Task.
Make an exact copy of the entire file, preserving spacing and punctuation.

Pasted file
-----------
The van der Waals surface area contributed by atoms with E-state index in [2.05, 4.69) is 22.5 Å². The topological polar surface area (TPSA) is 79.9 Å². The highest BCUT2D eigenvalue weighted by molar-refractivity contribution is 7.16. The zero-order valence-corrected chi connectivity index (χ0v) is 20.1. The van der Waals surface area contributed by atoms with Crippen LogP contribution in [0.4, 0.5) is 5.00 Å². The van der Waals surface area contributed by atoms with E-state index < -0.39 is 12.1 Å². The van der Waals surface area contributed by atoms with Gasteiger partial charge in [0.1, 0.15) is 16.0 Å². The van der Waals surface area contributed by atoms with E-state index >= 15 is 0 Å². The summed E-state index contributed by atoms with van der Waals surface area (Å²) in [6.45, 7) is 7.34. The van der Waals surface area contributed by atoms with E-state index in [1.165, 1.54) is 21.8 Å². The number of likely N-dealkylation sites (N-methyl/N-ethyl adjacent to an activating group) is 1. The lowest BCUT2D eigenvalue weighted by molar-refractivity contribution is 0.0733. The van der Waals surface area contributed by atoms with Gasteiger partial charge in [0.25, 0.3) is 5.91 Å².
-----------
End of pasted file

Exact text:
The van der Waals surface area contributed by atoms with E-state index in [2.05, 4.69) is 22.5 Å². The topological polar surface area (TPSA) is 79.9 Å². The highest BCUT2D eigenvalue weighted by molar-refractivity contribution is 7.16. The zero-order valence-corrected chi connectivity index (χ0v) is 20.1. The van der Waals surface area contributed by atoms with Crippen LogP contribution in [0.4, 0.5) is 5.00 Å². The van der Waals surface area contributed by atoms with E-state index < -0.39 is 12.1 Å². The van der Waals surface area contributed by atoms with Gasteiger partial charge in [0.1, 0.15) is 16.0 Å². The van der Waals surface area contributed by atoms with E-state index >= 15 is 0 Å². The summed E-state index contributed by atoms with van der Waals surface area (Å²) in [6.45, 7) is 7.34. The van der Waals surface area contributed by atoms with E-state index in [1.165, 1.54) is 21.8 Å². The number of likely N-dealkylation sites (N-methyl/N-ethyl adjacent to an activating group) is 1. The lowest BCUT2D eigenvalue weighted by molar-refractivity contribution is 0.0733. The van der Waals surface area contributed by atoms with Gasteiger partial charge in [0.25, 0.3) is 5.91 Å².